Siebel IP16 – Browser Battle Benchmark

So – how does rendering performance has evolved with Innovation Pack 2016? I have been asked that question a number of times in the recent past. So, I put Innovation Pack 2016 on the rack, measuring Open UI’s response time per usual benchmark approach.

Again, four views with increasing complexity are used. Where really, the complexity of View 4 is ludicrous and primarily meant for stress-testing. In the past IE11 showed a non-linear pattern, that is why I included that impossible complex view.

Those ‘non-linear days’ are over due to largely IE11 specific framework enhancements included in IP15.3/14.9 back in September 2015. Based on my measurements we could say, that Innovation Pack 2016 does a slightly better job compared to IP15.3/14.9. Nothing spectacular. Call it stable.

meta-chart– Jeroen


Patch Set 15.3/14.9 Skyrockets Performance!

This result deserves truly a big applause. Oracle development worked closely together with Microsoft engineers to boost Open UI performance. With IP15.3/14.9 a complete overhaul of the List Applet renderer has been delivered. This went into the release quite silent, with no notice in the patch set’s release notes. The improvements were focused to give a boost for Internet Explorer, but the improvement is evident for Chrome (hence other browsers, including Edge) too!

Without more wording, just have a look at the results! These results are just amazing. We can safely say that Open UI will come close or exceed what you have ever experienced with High Interactivity clients. Think of the improvement it will make on mobile deployments for tablets… Skyrocketing performance.


– Jeroen

Siebel Open UI – First Encounter With Edge

Windows 10, exciting enough? The atmosphere around Windows 10 is quite positive if you read the many articles which have been written. So, yesterday I took up the glove and downloaded the Windows 10 .iso file and today I created my first Windows 10 Virtual Box image. Without any pain, smoother than you can imagine. Click, click, click, done!

After having played around a bit, I decided to copy my Demo Quick Start environment across. That is the local dedicated client environment I often use, when I do not need a beefed-up server virtual machine.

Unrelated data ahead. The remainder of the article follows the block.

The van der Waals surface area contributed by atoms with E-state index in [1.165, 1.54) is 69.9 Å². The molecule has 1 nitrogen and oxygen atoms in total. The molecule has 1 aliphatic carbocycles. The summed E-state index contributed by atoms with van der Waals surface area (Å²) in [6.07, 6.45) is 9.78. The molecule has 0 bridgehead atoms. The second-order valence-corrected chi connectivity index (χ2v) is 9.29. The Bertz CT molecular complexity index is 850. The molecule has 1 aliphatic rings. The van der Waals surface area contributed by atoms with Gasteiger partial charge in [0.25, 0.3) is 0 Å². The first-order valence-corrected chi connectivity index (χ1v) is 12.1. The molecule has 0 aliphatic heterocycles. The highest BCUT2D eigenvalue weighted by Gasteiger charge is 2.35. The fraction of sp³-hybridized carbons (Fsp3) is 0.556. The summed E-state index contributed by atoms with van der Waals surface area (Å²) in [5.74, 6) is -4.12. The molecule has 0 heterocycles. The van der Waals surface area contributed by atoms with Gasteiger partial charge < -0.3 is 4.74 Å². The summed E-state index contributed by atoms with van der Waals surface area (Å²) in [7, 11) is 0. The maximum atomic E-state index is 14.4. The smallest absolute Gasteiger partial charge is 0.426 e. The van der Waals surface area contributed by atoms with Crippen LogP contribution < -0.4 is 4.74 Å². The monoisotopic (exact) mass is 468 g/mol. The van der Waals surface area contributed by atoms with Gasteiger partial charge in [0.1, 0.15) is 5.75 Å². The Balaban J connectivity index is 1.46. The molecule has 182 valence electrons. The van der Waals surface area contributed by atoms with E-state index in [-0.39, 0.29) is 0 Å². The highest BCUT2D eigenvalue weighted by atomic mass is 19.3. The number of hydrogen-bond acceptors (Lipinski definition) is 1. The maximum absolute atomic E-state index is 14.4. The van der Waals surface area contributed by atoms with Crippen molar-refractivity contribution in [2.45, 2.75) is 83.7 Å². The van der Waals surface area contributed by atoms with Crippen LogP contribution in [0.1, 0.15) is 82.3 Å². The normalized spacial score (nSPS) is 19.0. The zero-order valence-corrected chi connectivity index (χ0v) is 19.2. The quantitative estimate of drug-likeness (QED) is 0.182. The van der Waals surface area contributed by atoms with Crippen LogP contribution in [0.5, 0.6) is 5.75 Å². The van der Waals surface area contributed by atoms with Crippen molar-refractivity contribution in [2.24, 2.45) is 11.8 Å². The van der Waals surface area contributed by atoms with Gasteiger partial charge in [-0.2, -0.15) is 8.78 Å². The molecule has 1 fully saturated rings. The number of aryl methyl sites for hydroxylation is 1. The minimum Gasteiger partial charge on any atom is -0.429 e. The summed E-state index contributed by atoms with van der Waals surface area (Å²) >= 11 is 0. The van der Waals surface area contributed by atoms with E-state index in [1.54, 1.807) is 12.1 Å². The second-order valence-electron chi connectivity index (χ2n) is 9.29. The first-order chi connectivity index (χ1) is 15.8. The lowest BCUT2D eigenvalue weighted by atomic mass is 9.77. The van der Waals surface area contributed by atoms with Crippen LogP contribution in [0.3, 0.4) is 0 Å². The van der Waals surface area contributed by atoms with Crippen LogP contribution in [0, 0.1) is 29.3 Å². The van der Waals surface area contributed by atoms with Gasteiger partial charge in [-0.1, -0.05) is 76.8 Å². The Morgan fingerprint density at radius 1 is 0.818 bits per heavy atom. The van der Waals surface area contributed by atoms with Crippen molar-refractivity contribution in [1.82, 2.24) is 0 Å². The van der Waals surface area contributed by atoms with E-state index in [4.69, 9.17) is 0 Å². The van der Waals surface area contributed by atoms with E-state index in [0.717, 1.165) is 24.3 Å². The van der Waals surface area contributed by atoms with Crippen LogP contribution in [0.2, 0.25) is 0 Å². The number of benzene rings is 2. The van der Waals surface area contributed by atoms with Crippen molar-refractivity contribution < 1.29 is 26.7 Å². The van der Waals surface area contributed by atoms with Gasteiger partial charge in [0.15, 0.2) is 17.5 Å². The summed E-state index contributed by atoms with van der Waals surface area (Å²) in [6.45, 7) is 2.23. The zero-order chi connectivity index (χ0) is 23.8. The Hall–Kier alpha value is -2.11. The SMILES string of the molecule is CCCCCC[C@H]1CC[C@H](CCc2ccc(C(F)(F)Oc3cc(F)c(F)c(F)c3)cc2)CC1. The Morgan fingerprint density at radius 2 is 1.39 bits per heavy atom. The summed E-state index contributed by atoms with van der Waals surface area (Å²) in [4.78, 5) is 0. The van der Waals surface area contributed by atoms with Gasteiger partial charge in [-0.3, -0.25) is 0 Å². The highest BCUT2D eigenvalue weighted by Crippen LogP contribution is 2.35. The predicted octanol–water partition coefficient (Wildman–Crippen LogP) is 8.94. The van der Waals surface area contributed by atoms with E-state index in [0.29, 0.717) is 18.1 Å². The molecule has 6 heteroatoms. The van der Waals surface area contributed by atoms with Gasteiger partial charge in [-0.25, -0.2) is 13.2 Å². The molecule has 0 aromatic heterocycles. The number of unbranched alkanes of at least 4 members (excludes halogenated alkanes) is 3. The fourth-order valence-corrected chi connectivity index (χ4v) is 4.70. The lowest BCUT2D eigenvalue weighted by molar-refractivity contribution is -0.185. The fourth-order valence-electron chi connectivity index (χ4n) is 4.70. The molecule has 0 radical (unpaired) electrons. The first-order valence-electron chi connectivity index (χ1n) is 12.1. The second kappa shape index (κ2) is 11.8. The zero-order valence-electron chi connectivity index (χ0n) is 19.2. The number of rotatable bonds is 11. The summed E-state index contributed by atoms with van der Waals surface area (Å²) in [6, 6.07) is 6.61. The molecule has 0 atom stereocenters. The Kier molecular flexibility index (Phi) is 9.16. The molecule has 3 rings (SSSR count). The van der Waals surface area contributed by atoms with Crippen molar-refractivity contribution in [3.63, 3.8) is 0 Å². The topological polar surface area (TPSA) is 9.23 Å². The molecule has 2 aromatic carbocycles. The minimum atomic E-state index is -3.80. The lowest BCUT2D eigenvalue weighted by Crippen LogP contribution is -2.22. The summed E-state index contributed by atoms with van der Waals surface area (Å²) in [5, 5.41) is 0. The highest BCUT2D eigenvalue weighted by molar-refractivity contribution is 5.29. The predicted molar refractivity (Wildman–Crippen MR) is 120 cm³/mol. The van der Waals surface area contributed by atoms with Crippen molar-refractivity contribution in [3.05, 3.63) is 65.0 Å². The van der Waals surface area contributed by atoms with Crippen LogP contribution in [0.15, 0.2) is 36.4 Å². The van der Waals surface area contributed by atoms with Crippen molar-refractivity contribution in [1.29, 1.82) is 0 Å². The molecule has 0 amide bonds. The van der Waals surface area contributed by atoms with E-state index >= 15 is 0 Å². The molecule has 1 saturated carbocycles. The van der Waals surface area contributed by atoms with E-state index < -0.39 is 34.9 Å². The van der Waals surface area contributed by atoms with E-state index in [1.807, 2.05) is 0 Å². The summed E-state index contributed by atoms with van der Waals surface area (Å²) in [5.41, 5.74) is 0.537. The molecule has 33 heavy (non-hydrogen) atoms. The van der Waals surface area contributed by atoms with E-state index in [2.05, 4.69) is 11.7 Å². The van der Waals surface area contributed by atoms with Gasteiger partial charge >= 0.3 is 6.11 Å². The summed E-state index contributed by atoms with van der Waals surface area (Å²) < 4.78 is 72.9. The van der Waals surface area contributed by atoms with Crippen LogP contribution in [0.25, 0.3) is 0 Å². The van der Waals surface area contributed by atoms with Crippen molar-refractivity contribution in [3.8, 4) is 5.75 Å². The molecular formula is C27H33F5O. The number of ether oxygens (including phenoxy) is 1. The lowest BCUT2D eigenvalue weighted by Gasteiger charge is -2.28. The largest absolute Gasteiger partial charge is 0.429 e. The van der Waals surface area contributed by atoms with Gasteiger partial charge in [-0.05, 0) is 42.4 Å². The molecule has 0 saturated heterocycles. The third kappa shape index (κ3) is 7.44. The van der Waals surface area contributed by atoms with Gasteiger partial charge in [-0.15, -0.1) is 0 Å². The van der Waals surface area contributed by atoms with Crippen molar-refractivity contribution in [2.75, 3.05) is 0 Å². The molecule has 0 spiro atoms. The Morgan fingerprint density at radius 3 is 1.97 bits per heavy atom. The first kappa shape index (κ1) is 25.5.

Of course, there was one major reason for doing this: taking Edge to the test. My Demo Quick Start environment was functional without any pain. Well, that means for Internet Explorer it was working immediately! Since Edge is the default browser, I reckoned removing the /b (browser) switch should be enough to launch Siebel using the Edge browser. Wrong.

Luckily Richard from the SiebelHub faced the same issue. And the simple workaround would be to open Siebel in either Internet Explorer (or Chrome), then launch Edge and copy/paste the Siebel URL in that browser. Et voilá, works like a charm (as workaround then). Do not close the other browser, otherwise the Siebel client will be closed too.


Next I installed Chrome as well on the virtual machine, and was ready to run my usual performance benchmark test. Expectations are high, because while browsing with Edge some web sites it seems to behave pretty well. Added to this those recent positive benchmarks for Edge.

My joy changed into disappointment quickly. In this test Edge did not outperform even its neighbor. Really, it just behaving very similar to Internet Explorer. That means sluggish. Alright, back to Chrome. Immediately you get that feel of ‘souplesse’ back. Could it be Edge is so sluggish because it has Internet Explorer running in the background? Or does Virtual Box has a dramatic influence? Definitely it requires some more testing, but initial signs are not favoring Edge. Unfortunately.